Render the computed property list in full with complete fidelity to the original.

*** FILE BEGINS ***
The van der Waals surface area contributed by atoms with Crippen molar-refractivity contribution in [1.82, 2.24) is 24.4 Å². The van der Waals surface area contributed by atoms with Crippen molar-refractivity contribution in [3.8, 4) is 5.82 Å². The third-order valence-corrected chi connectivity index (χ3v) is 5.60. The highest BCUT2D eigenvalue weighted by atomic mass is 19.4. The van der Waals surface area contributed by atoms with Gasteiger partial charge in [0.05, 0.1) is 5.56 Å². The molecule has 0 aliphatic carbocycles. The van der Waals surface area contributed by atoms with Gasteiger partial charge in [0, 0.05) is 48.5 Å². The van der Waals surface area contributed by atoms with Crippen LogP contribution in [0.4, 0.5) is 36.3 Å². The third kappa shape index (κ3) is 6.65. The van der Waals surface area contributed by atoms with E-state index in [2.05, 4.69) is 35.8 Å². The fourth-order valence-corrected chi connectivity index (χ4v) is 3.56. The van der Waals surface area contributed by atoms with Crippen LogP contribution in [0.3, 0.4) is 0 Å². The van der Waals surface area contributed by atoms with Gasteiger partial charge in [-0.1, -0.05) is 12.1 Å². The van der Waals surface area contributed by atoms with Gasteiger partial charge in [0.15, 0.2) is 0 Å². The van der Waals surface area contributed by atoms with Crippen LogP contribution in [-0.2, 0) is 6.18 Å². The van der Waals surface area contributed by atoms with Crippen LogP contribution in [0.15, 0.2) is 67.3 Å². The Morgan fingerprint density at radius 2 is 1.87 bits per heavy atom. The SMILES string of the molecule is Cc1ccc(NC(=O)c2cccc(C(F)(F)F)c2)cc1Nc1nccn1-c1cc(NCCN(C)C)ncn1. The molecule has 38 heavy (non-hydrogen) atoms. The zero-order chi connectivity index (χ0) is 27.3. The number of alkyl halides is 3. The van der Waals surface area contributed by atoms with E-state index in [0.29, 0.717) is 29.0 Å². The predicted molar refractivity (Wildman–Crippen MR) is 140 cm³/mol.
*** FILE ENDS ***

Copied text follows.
The van der Waals surface area contributed by atoms with Crippen molar-refractivity contribution in [1.82, 2.24) is 24.4 Å². The van der Waals surface area contributed by atoms with Crippen molar-refractivity contribution in [3.8, 4) is 5.82 Å². The third-order valence-corrected chi connectivity index (χ3v) is 5.60. The highest BCUT2D eigenvalue weighted by atomic mass is 19.4. The van der Waals surface area contributed by atoms with Gasteiger partial charge in [0.05, 0.1) is 5.56 Å². The molecule has 0 aliphatic carbocycles. The van der Waals surface area contributed by atoms with Gasteiger partial charge in [0, 0.05) is 48.5 Å². The van der Waals surface area contributed by atoms with Crippen LogP contribution in [0.4, 0.5) is 36.3 Å². The third kappa shape index (κ3) is 6.65. The van der Waals surface area contributed by atoms with E-state index in [2.05, 4.69) is 35.8 Å². The fourth-order valence-corrected chi connectivity index (χ4v) is 3.56. The van der Waals surface area contributed by atoms with Crippen LogP contribution in [0.3, 0.4) is 0 Å². The van der Waals surface area contributed by atoms with Gasteiger partial charge in [-0.1, -0.05) is 12.1 Å². The van der Waals surface area contributed by atoms with Gasteiger partial charge in [0.15, 0.2) is 0 Å². The van der Waals surface area contributed by atoms with Crippen LogP contribution in [-0.2, 0) is 6.18 Å². The van der Waals surface area contributed by atoms with Crippen LogP contribution in [0.15, 0.2) is 67.3 Å². The Morgan fingerprint density at radius 2 is 1.87 bits per heavy atom. The SMILES string of the molecule is Cc1ccc(NC(=O)c2cccc(C(F)(F)F)c2)cc1Nc1nccn1-c1cc(NCCN(C)C)ncn1. The molecule has 38 heavy (non-hydrogen) atoms. The zero-order chi connectivity index (χ0) is 27.3. The number of alkyl halides is 3. The van der Waals surface area contributed by atoms with E-state index in [0.29, 0.717) is 29.0 Å². The predicted molar refractivity (Wildman–Crippen MR) is 140 cm³/mol.